A Tale of Two Cities: How DC and San Francisco Are Handling Citywide 311

Without a doubt, I am a data whore. I love raw data. I love APIs. I love finding interesting ways to mashup data. With the new found craze in government for openness, led in no small part from the Federal level and work endorsed by the Obama Administration to work pushed forward by Sunlight Labs, Craigslist founder Craig Newmark and others, I’d expect the openness to trickle down to state and local levels. And it is.

On one level, you have Washington, DC (where I live) who has been making impressive strides through OCTO (Office of the Chief Technology Officer) with the assistance of iStrategyLabs and the Apps for Democracy competition.

Washington, DC is in production of it’s Open 311 API, a RESTful data API that they are careful to note is in development. (We will be building a PHP library around this API shortly, so keep an eye for that announcement over at Emmense.com).

In using a REST API, DC is opening up the service sector of the DC City government for developers of all sorts to tap into and build applications around. All to meet the needs of city residents.

San Francisco, on the other hand, just announced that they are utilizing Twitter to allow residents to submit issues directly from their favorite web application. Simply by following @sf311 (and being refollowed), citizens are able to DM requests.

Personally, I am partial to DC’s approach but I applaud both cities for pushing the boundaries to bring city government closer to the people. Frankly, I’m a little concerned about San Francisco utilizing Twitter for this purpose, for the same reason that I am hesitant about any business making their business model about Twitter. Twitter has not proved, at least in my mind, that they have the business savvy to keep their service from going out of business. Likewise, they have not proved their technical ability to make a fail-less system. It’s a game of Russian roulette to base a business (or government service) around this application. San Francisco probably has failover plans and this is just another approach though, so arguably it’s not a significant risk.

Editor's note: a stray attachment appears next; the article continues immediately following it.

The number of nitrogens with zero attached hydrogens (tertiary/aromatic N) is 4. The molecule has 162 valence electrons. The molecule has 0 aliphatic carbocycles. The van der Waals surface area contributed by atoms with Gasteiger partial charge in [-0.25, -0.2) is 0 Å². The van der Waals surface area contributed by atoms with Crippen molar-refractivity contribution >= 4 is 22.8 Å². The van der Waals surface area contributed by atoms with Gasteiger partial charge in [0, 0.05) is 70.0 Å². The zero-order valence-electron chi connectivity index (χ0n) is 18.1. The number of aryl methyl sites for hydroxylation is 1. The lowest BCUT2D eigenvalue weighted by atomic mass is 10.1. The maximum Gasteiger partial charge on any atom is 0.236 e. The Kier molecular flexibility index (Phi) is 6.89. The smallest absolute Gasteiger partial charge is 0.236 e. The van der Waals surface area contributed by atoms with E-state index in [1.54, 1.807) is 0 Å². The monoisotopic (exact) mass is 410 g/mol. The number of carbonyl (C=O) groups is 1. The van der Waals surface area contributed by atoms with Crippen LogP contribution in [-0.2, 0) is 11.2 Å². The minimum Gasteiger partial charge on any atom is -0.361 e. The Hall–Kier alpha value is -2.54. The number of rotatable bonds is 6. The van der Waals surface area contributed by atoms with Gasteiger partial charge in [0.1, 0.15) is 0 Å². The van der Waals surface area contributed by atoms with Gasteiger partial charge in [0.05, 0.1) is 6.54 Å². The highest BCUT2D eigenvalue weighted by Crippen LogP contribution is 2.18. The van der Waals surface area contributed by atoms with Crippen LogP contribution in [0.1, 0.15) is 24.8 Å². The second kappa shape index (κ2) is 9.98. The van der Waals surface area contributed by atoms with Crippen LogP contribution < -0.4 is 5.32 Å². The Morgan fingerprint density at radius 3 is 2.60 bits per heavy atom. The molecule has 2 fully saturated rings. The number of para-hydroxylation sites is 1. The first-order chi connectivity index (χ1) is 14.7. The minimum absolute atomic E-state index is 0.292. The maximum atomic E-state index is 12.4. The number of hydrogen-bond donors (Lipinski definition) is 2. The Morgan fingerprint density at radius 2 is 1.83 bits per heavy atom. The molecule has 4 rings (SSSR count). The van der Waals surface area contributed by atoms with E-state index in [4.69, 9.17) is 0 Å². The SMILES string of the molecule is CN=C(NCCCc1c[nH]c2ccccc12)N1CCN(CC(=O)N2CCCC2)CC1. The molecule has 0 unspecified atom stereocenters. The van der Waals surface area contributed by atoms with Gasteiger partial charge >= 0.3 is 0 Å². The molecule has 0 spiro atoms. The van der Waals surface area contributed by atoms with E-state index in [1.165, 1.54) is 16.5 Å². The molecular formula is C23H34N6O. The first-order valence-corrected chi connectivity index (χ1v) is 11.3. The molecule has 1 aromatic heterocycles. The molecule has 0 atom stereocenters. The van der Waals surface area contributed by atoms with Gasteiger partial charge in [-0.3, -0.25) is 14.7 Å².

However, the solution to the 311 problem becomes infinitely more scalable when utilizing a pure API and allowing the pure submission and retrieval of data. And the use of an API keeps responsibility in-house. Twitter is not paid for by taxpayer money, so there is no expectation of quality control. A government owned and maintained API, on the other hand, provides safeguards that make sense.

All that aside, it is clear that both DC and San Francisco recognize that the accessibility of governments to their citizens is an utmost important goal in 2009. They are taking laudable steps to break down the barriers and solve real problems with modern technologies. For that, I can find no fault.

The Xbox Experience: A Great Improvement That Still Lacks